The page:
The head injuries sustained by Dayata at the point of impact proved to be the immediate cause of his death, as indicated in the post-mortem findings.[43] His skull was crushed as a result of the accident. Had petitioner immediately stopped the jeepney, it would still not have saved the life of the victim as the injuries he suffered were fatal.

The evidence on record do not show that the jeepney dragged the victim after he was hit and run over by the jeepney. Quite the contrary, the evidence discloses that the victim was not dragged at all. In fact, it is the other way around. Bongolto narrated that after the impact, he saw Dayata left behind the jeepney.[44] Actub saw Dayata in a prone position and bleeding within seconds after impact.[45] Right after the impact, Mellalos immediately jumped out of the jeepney and saw the victim lying on the ground.[46] The distance of 5.70 meters is the length of space between the spot where the victim fell to the ground and the spot where the jeepney stopped as observed by the trial judge during the ocular inspection at the scene of the accident.[47]

Moreover, mere suspicions and speculations that the victim could have lived had petitioner stopped can never be the basis of a conviction in a criminal case.[48] The Court must be satisfied that the guilt of the accused had been proven beyond reasonable doubt.[49] Conviction must rest on nothing less than a moral certainty of the guilt of the accused.   The overriding consideration is not whether the court doubts the innocence of the accused but whether it entertains doubt as to his guilt.[50]

Clearly then, the prosecution was not able to establish that the proximate cause of the victim’s death was petitioner’s alleged negligence, if at all, even during the second stage of the incident.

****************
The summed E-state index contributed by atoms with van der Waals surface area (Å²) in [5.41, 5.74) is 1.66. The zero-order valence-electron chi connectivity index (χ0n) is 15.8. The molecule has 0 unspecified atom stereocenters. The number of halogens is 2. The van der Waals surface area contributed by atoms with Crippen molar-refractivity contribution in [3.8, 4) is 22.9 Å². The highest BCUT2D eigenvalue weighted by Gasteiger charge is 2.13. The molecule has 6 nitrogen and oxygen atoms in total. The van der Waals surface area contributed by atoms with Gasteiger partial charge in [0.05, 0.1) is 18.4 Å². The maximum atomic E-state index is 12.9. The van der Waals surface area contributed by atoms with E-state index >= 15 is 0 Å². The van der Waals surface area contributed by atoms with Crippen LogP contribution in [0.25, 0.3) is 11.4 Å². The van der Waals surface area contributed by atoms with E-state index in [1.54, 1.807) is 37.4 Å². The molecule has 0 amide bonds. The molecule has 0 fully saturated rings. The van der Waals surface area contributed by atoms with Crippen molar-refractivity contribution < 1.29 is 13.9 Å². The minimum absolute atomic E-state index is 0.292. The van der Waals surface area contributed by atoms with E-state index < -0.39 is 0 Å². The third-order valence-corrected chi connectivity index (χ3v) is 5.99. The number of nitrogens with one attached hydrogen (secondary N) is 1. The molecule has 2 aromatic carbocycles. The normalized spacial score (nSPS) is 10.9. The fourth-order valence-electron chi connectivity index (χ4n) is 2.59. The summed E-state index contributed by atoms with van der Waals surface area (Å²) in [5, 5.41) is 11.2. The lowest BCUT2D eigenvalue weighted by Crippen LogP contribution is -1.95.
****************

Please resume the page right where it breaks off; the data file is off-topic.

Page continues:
Therefore, petitioner must be acquitted at least on reasonable doubt.   The award of damages must also be deleted pursuant to Article 2179 of the Civil Code which states that when the plaintiff’s own negligence was the immediate and proximate cause of his injury, he cannot recover damages.

http://sc.judiciary.gov.ph/jurisprudence/2009/april2009/171636.htm

About Erineus

Born on December 28, 1965, Surallah, South Cotabato, Southern Mindanao, Philippines.
This entry was posted in Negligence, Obligations and Contracts, Torts and Damages and tagged . Bookmark the permalink.

One Response to Definition and Elements of Negligence; Negligence and Proximate Cause of the Accident

  1. It ought to possess high-compression rate and most importantly should be user-friendly.
    * Avoid the temptation to offer your opinion or advice.

    On top of the fact that the worlds in which your character has to wander around in are so ridiculously
    huge that you could literally get lost, they are all dark and gloomy too.

Leave a Reply

Fill in your details below or click an icon to log in:

WordPress.com Logo

You are commenting using your WordPress.com account. Log Out / Change )

Twitter picture

You are commenting using your Twitter account. Log Out / Change )

Facebook photo

You are commenting using your Facebook account. Log Out / Change )

Google+ photo

You are commenting using your Google+ account. Log Out / Change )

Connecting to %s